Ty Ahmad-Taylor is the founder and CEO of FanFeedr, a real-time personalized sports feed. Previously, he was SVP of Strategy and Product Development at Viacom (NYSE: VIA) and, before that, Comcast (NSDQ: CMCSA). He tweets at @tyahma
One of the things big and small media companies grapple with is identity, and the larger issue of owning the customer. This often comes into play with user-authentication systems, and specifically whether media companies should use their own or tap into existing third-party networks that often have broader reach. When I was at Viacom in 2007, we had our own user-authentication system that had over 1 million addresses, but we never did much with the addresses we captured. We started over with Flux, our own social network. The result? Only about 1.5% of the users signed up. It didn’t help that they had to jump through some crazy hoops (Captcha and email verification; no blood samples, though).
In starting my own business, I very quickly got past any emotional attachment to having a user’s email address, and adopted Facebook Connect as well as Twitter’s authentication system. Dozens of publishers have done the same. The benefits are well known: Those platforms help publishers leverage a user’s friends to drive traffic, engagement and virality.
But at what real cost to the publisher, in terms of dollars and effort? There are some downsides to Facebook Connect that don’t get as much attention—but they may be enough to give some publishers pause.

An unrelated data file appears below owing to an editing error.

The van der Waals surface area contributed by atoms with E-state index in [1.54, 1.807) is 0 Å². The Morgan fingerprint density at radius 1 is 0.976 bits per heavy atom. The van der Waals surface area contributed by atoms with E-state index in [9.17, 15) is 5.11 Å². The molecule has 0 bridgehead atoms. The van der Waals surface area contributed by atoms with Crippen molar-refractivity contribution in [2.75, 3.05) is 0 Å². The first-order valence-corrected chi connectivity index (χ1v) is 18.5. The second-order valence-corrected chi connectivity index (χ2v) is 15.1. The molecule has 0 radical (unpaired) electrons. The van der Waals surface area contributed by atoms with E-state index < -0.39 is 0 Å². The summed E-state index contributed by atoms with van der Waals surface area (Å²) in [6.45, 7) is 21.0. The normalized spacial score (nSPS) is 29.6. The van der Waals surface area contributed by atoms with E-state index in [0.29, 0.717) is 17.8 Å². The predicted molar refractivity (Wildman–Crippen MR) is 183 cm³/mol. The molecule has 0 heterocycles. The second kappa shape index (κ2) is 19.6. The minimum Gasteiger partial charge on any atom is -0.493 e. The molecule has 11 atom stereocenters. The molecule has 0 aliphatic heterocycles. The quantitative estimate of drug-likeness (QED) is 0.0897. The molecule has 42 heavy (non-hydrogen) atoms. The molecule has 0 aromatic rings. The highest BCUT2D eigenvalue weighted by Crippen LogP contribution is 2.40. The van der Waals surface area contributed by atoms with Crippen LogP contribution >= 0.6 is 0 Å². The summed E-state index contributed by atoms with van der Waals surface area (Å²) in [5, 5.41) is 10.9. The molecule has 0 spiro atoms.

1. For marketing purposes, you will want to be able to reach your customers when they are not on your website. That requires getting their email address. Facebook recently began allowing third-party websites to request email authentication, but we have found that only some of those customers (about half in our case) allow you to contact them directly, and thus you only have a direct relationship with a subset of a subset of total site visitors.
2. If you have a pre-existing authentication system, which most websites do, getting Facebook integrated on top, along side, or underneath your current setup isn’t the easiest thing to do. “Wait, I can sign in with my email OR with Facebook Connect? Why would I choose one or the other?.” I won’t lecture you on the paradox of choice, but two options does double complexity. Facebook’s announcements la f8 last week have greatly lowered the technical costs of integration, but haven’t removed those obstacles altogether.
3. Facebook’s Connect team changes code and very, very occasionally, their servers can go down, which means that that login option can go away, leaving users vexed, to put it politely.
The main benefit of adopting Facebook’s authentication system that I have seen on my site, FanFeedr.com, is the complete absence of having to pay for moderation. At Viacom, we had moderation costs in the tens of thousands of dollars each month, adding up to over $500,000 annually. Facebook Authentication is the closest you are going to get to real identity, so the moderation becomes less important/unnecessary
Still, sometimes people don’t want to be their “real selves.” This is most apparent if you are, say, running a sports web site, and people who frequent your site do so during business hours, and oh, say, their corporate IT department, in an unenlightened fit of pique, blocks access to Facebook.
Building a separate social network at Viacom was a mistake, and an expensive one at $40-plus million. At FanFeedr, we have been able to
avoid having to write that check. But that doesn’t mean Facebook Connect has been without problems.